Bait – They eat anything, insects, mud, algae and fish, and are mostly caught at night. They are disliked by anglers who are fishing with worm on the bottom, as once they get a bite from this fish they rarely catch anything else.
The Brown Squeaker is surprisingly tasty but plays no significant role in the commercial catches on the lake. The fish seldom exceeds 0.5kg in weight
Red Breasted Tilapia (Tilapia rendally)
This pretty looking fish is commonly known as a ‘pinkie’ and was introduced into the Lake in the late 1950’s. Seldom exceeding a kilo but a hard fighter often encountered in large numbers.
In Lake Kariba the Nile bream (Oreochromis niloticus) is now also being taken by anglers.
Kariba Tilapia (Oreochromis mortimeri)
Known in South Africa as the blue kurper this fish was mistakenly known as a Mozambique bream and were called ‘mozzie’s, until it was found that the Mozambique bream was only found in the Zambezi River below the lake and beyond the dam
Chessa (Distichodus schenga)
Nkupe (Distichodus mossambicus) The chessa and related nkupe are both rough-scaled, small-mouthed, broad-bodied fish renowned for their strength, speed and stamina. Both exceed six kilos and are usually caught on earthworm and small hooks, but will also take fish fillets
Found only in the mainstream of larger rivers and even in Lake Kariba prefers more riverine habitats. Omnivorous, feeds on insects, snails, small fish, and aquatic plants. Breeds in summer, moving upstream to suitable sites
Eastern Bottlenose ( Mormyrus longirostris)
Aptly named because of its elongated snout. It has a tiny mouth, so needs to be caught on small hooks with worms as bait. This species is active mainly at night, and is often caught in the early evening, in fairly deep pools where there is little or no current. It is not a good fighter, and, once hooked, feels much like reeling a heavy sack of potatoes to the surface! Sluggish… is a word that comes to mind.
Purple Labeo (Labeo congoro)
A river fish living in the estuaries and feeding on algae
Hunyani Labeo (Labeo altivelis)
Commonly called a “Pink Lady” this fish enjoys similar habitat and feeding preference to that of the Purple labeo
forms large schools. Mainly nocturnal and feeds on plankton (especially atyid shrimps, also copepods, prawns), but larger individuals take larval Stolothrissa. Cannibalism does occur. Breeds close to shore throughout the rainy seasons, but with peaks in May to June and December to January. Fire is used to attract the fish and caught by means of scoop nets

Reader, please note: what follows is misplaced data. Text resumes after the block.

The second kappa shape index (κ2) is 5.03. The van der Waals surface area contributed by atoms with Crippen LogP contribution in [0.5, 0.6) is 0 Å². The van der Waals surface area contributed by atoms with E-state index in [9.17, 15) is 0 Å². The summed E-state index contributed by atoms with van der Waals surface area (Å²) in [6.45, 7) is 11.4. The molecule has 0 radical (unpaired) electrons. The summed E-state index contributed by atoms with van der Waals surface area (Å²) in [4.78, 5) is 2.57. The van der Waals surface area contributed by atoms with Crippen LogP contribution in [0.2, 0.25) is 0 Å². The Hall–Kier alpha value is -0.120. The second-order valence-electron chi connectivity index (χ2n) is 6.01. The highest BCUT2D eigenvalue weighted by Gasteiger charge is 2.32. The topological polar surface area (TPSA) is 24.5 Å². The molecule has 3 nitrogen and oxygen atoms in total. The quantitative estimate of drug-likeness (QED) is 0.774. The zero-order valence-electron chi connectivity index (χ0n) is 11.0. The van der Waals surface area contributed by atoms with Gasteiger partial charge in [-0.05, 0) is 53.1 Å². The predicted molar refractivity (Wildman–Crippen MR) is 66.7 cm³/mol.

Kapenta Forms large schools. Mainly nocturnal and feeds on plankton (especially atyid shrimps, also copepods, prawns), but larger individuals take larval Stolothrissa. Cannibalism does occur. Breeds close to shore throughout the rainy seasons, but with peaks in May to June and December to January. Fire is used to attract the fish and caught by means of scoop nets
Tiger Fishing Competition – Join The Event
So popular is tiger fishing among the locals that the National Anglers union organizes the annual Kariba International Tiger fishing tournament. This event normally takes place at the beginning of October at Lake Kariba. It is a three-day event and the majority of facilities in the form of a well-appointed holiday camps and hotels are situated off the shores of lake Kariba for those who would like to try their hand at tigerfish and other game fish
Lake Kariba Fishing Permits and Fees
Guide to Kariba National Parks Costs and Regulations
Parks fees are paid directly to the officials before boarding and the receipt must be kept with clients at all times as the officials often do spot checks on the lake
National Parks also reserve the right to request proof of I.D. so please provide your I.D. cards/Passports.
As Lake Kariba is a National Park we request that all visitors to the area adhere to the regulations imposed by the Parks Board.
Littering is strictly prohibited.
Please do not try to touch or feed the wildlife and under no circumstances try to approach the wildlife on foot.
Swimming in Lake Kariba or the cages on the houseboats is done so entirely at your own risk.
Kariba is malaria area so please remember to take precaution against malaria at least 6 weeks before arriving in Kariba and continue with it for at least 3-4 weeks after your trip has ended.
Lake Navigation will not permit a charter to leave the harbour after 4:30p.m. so please ensure that you are onboard and ready to leave by 3:30p.m. the very latest.
For those passengers flying please check all tickets for arrival times to make sure you have given the transfer operator enough time to get you to the boat before this cut-off time. No refunds will be offered if you do not make the charter on time
There is a “Noise Pollution” rule that states, “all generators and ship to shore radio communications be shut down from 6:00p.m. through to 6:00a.m. and music players be turned down from 10:00p.m. onwards.”
We ask you to think of others who have also travelled from far to enjoy the natural sounds of nature.